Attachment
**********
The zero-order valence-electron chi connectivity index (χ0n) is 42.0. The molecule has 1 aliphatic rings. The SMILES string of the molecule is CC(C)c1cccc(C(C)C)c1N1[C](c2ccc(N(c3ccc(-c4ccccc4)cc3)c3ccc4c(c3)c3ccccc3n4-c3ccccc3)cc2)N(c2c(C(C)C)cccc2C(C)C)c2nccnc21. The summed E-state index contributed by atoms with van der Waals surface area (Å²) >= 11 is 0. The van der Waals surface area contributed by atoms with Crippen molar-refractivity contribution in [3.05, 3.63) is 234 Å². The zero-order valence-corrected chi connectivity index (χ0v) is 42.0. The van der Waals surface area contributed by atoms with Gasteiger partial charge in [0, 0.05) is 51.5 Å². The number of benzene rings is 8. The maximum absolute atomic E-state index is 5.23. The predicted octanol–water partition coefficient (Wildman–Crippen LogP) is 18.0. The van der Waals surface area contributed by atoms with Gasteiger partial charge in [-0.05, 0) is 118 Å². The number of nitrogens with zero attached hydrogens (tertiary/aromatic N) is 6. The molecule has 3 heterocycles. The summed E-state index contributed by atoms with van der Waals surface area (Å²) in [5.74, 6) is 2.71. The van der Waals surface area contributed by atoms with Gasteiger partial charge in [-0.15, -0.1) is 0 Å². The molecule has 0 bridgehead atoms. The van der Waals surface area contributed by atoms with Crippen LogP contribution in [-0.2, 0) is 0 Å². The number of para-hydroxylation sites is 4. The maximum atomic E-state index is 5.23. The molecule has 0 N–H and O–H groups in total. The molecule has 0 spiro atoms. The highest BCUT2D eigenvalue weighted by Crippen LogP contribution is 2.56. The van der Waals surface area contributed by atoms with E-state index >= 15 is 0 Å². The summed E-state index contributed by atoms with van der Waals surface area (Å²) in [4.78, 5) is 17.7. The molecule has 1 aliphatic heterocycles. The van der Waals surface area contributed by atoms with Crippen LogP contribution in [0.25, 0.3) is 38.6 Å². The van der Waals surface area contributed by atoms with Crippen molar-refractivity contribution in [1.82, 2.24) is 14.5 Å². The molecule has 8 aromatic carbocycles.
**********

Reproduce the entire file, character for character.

The zero-order valence-electron chi connectivity index (χ0n) is 42.0. The molecule has 1 aliphatic rings. The SMILES string of the molecule is CC(C)c1cccc(C(C)C)c1N1[C](c2ccc(N(c3ccc(-c4ccccc4)cc3)c3ccc4c(c3)c3ccccc3n4-c3ccccc3)cc2)N(c2c(C(C)C)cccc2C(C)C)c2nccnc21. The summed E-state index contributed by atoms with van der Waals surface area (Å²) >= 11 is 0. The van der Waals surface area contributed by atoms with Crippen molar-refractivity contribution in [3.05, 3.63) is 234 Å². The zero-order valence-corrected chi connectivity index (χ0v) is 42.0. The van der Waals surface area contributed by atoms with Gasteiger partial charge in [0, 0.05) is 51.5 Å². The number of benzene rings is 8. The maximum absolute atomic E-state index is 5.23. The predicted octanol–water partition coefficient (Wildman–Crippen LogP) is 18.0. The van der Waals surface area contributed by atoms with Gasteiger partial charge in [-0.05, 0) is 118 Å². The number of nitrogens with zero attached hydrogens (tertiary/aromatic N) is 6. The molecule has 3 heterocycles. The summed E-state index contributed by atoms with van der Waals surface area (Å²) in [5.74, 6) is 2.71. The van der Waals surface area contributed by atoms with Gasteiger partial charge in [-0.15, -0.1) is 0 Å². The molecule has 0 bridgehead atoms. The van der Waals surface area contributed by atoms with Crippen LogP contribution in [-0.2, 0) is 0 Å². The number of para-hydroxylation sites is 4. The maximum atomic E-state index is 5.23. The molecule has 0 N–H and O–H groups in total. The molecule has 0 spiro atoms. The highest BCUT2D eigenvalue weighted by Crippen LogP contribution is 2.56. The van der Waals surface area contributed by atoms with E-state index >= 15 is 0 Å². The summed E-state index contributed by atoms with van der Waals surface area (Å²) in [4.78, 5) is 17.7. The molecule has 1 aliphatic heterocycles. The van der Waals surface area contributed by atoms with Crippen LogP contribution in [0.25, 0.3) is 38.6 Å². The van der Waals surface area contributed by atoms with Crippen molar-refractivity contribution in [1.82, 2.24) is 14.5 Å². The molecule has 8 aromatic carbocycles.